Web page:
I was going to say that the tradeoff seems to be that cheaper, easier, smaller, but not broad audience.
AB: The great thing about making a smaller movie is you can succeed without reaching a broad audience. That’s why the economics are different.
Is it more fun to make a smaller movie with a smaller budget?
LK: Making movies is fun. We’ve had fun making movies where we had a lot of money, and we had a lot of fun making this movie.
Is there less pressure?
LK: There’s pressure in both. You never have enough time, you never have enough money. It doesn’t really matter how big the budget is. I’ve directed 11 movies and I’ve never had one day where we said: this is going to be easy.
I watched Grand Canyon this week and there’s praise for producers in that. I couldn’t help laughing because I knew you were coming and giving an award to your producer...
AB: I’m pretty much like that Steve Martin Character. That’s pretty much like me (laughs).
You had the idea that producers are underappreciated... at least it seems that way to me.
LK: There is that. It’s a double-edged sword in Grand Canyon because he goes through a spiritual crisis and gets over it in a week. I do admire that kind of producing too, where you face the realities of Hollywood, which is a very rugged business, and continue to work by being enormously pragmatic, trying to instill some vision of your own, but at the same time, how do you get a movie complete? When I present the award to Anthony tonight I’d love to convey how difficult it is to get any movie produced.
AB: It’s true, it’s incredibly difficult and all forces are against you. But you’re in the business of enabling people like Larry and Meg to tell stories. That’s a pretty great thing. It’s worth it.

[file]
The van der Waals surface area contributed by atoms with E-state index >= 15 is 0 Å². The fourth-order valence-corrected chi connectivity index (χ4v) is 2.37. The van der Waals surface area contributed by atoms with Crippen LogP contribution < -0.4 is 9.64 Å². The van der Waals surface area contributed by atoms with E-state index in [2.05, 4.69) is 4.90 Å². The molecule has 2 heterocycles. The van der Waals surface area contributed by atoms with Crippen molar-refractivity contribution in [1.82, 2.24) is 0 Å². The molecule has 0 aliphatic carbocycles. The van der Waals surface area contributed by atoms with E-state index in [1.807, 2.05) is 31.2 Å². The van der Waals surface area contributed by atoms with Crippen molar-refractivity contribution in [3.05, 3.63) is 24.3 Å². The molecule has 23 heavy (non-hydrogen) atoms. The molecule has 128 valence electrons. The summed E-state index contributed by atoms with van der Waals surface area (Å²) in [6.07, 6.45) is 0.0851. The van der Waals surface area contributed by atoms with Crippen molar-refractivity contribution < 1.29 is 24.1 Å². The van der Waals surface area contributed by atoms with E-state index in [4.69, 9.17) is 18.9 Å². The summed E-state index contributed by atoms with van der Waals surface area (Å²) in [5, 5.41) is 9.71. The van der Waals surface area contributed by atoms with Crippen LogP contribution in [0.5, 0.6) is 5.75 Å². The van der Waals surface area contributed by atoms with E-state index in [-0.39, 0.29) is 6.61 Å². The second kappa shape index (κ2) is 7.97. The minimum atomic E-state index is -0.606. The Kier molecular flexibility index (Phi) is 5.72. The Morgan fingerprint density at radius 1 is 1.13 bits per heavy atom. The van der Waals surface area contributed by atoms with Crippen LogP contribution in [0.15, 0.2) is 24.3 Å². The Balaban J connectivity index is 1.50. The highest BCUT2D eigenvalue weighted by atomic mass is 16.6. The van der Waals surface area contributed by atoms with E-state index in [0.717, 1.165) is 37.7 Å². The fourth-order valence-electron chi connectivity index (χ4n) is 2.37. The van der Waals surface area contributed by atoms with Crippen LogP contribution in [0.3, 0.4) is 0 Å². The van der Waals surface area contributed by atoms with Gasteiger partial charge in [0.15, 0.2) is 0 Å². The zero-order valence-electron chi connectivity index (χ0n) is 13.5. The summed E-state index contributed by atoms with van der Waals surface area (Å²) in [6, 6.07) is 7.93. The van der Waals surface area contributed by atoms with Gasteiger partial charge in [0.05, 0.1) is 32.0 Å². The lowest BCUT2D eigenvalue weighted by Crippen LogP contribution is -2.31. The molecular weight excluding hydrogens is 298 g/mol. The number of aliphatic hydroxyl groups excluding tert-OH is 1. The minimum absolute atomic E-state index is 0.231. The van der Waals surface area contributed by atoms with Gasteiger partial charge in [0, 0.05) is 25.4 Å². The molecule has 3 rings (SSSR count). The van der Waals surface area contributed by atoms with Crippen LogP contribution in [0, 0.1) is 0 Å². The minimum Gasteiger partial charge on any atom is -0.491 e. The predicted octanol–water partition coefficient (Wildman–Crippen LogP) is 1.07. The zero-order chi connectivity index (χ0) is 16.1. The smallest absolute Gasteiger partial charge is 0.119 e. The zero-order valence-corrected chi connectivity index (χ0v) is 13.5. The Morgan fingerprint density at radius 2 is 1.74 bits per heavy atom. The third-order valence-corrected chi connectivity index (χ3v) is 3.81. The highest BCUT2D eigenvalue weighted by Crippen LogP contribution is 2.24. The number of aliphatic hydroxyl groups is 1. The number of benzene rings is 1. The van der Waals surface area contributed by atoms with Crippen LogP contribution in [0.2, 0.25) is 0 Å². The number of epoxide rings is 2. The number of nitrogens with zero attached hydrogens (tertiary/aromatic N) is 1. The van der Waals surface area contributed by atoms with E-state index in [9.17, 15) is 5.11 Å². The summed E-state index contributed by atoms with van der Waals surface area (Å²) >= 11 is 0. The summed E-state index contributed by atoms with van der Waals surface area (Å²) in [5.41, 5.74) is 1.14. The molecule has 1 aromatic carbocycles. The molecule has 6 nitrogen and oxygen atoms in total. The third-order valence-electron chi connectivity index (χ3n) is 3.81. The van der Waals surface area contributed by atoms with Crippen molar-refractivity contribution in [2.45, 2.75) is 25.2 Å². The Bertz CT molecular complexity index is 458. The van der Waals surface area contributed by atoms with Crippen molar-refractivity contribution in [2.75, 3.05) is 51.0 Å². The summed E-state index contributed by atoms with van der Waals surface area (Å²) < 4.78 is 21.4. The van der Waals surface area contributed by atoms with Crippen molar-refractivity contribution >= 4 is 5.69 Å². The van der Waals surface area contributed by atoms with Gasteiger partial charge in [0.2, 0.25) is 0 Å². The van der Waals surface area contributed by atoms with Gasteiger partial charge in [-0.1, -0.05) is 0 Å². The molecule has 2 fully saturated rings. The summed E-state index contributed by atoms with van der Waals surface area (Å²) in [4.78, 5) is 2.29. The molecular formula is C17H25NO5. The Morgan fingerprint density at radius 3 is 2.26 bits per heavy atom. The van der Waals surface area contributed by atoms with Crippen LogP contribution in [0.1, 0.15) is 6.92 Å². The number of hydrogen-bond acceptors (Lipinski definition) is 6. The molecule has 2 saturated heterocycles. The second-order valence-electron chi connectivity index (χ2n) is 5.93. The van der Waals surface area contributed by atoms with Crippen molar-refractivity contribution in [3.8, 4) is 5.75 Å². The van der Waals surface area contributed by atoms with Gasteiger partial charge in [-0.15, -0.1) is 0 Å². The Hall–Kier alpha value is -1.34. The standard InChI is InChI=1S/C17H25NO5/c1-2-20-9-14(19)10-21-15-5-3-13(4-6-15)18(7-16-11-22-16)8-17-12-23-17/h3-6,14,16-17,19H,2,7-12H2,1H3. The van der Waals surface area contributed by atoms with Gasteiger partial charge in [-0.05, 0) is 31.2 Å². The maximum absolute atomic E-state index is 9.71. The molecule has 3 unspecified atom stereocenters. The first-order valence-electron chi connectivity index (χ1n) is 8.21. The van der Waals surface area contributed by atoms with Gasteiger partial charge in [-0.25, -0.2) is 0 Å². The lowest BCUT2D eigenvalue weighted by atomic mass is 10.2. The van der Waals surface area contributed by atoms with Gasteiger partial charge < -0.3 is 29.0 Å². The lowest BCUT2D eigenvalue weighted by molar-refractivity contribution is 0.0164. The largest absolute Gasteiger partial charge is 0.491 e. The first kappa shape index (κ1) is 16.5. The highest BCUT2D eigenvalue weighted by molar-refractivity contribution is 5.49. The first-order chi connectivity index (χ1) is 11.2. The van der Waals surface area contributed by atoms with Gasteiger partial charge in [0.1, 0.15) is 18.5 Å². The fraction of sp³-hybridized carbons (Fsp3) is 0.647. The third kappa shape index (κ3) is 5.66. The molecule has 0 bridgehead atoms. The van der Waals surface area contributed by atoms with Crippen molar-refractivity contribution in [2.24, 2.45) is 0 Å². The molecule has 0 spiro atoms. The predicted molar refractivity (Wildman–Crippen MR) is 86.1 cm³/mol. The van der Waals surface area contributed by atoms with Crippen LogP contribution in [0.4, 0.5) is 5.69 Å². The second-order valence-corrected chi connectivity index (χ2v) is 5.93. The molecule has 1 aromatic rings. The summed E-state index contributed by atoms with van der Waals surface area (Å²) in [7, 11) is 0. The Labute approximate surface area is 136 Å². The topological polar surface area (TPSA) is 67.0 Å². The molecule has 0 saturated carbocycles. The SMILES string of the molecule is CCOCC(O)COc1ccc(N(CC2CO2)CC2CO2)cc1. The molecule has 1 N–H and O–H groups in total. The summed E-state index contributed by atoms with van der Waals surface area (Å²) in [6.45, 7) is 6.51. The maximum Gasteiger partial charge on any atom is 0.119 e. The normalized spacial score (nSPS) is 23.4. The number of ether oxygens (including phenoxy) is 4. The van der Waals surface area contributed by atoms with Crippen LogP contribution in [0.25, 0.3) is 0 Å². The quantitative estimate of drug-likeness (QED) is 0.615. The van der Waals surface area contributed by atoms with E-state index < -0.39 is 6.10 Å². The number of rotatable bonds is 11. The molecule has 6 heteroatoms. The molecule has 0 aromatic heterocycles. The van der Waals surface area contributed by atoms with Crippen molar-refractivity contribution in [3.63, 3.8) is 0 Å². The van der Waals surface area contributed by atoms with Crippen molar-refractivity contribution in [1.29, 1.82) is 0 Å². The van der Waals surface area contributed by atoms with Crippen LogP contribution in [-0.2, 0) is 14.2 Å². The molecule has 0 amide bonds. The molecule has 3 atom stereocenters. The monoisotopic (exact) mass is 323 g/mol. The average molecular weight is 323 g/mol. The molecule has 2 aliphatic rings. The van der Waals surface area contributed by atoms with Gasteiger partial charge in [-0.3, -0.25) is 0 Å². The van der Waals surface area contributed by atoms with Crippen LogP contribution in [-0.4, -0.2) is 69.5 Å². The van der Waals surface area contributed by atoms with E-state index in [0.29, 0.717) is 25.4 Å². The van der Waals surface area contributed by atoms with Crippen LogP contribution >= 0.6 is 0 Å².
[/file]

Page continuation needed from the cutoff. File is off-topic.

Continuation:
Does anybody mourn the death of 35mm film?
LK: I love the way celluloid looks. [...] Everybody has a feeling for film. We all grew up on it. Even a young man like [cinematographer] Michael [McDonough] grew up on film. There’s something that film does that digital cannot. Digital every day is making strides to emulate that look, even softening what could be sharper. He was telling us they’re trying to make pixels bigger.... So everybody loves film and the way it looks. Everybody is facing the reality ... you know how incredible it is that after 100 years, half the theaters still have a machine that takes a piece of plastic and goes like this (moves “film” with fingers)? with sprockets? In this world? It’s amazing.
(to Bregman): Do you say good riddance as a producer who has to watch the budget?
AB: It’s not “good riddance,” it’s that everything is a question of choice. You can have this or you can have that. You can have more days or you can have this location. You can have this type of machinery or you can have another two hours of working with your actors. The tradeoff that you get with digital in my mind is one of the easiest tradeoffs to make. On this film we shot a tremendous amount of footage. If we were shooting this film on film.... On this film we shot two cameras a day, every single day, we let the cameras roll all the time. I spent a lot of my earlier career working with films that are shot on film. I remember the sound of film going through... I’d just think “cut, cut! If you don’t cut we’re going to have to cut a week of editing off.” And you don’t have that anymore.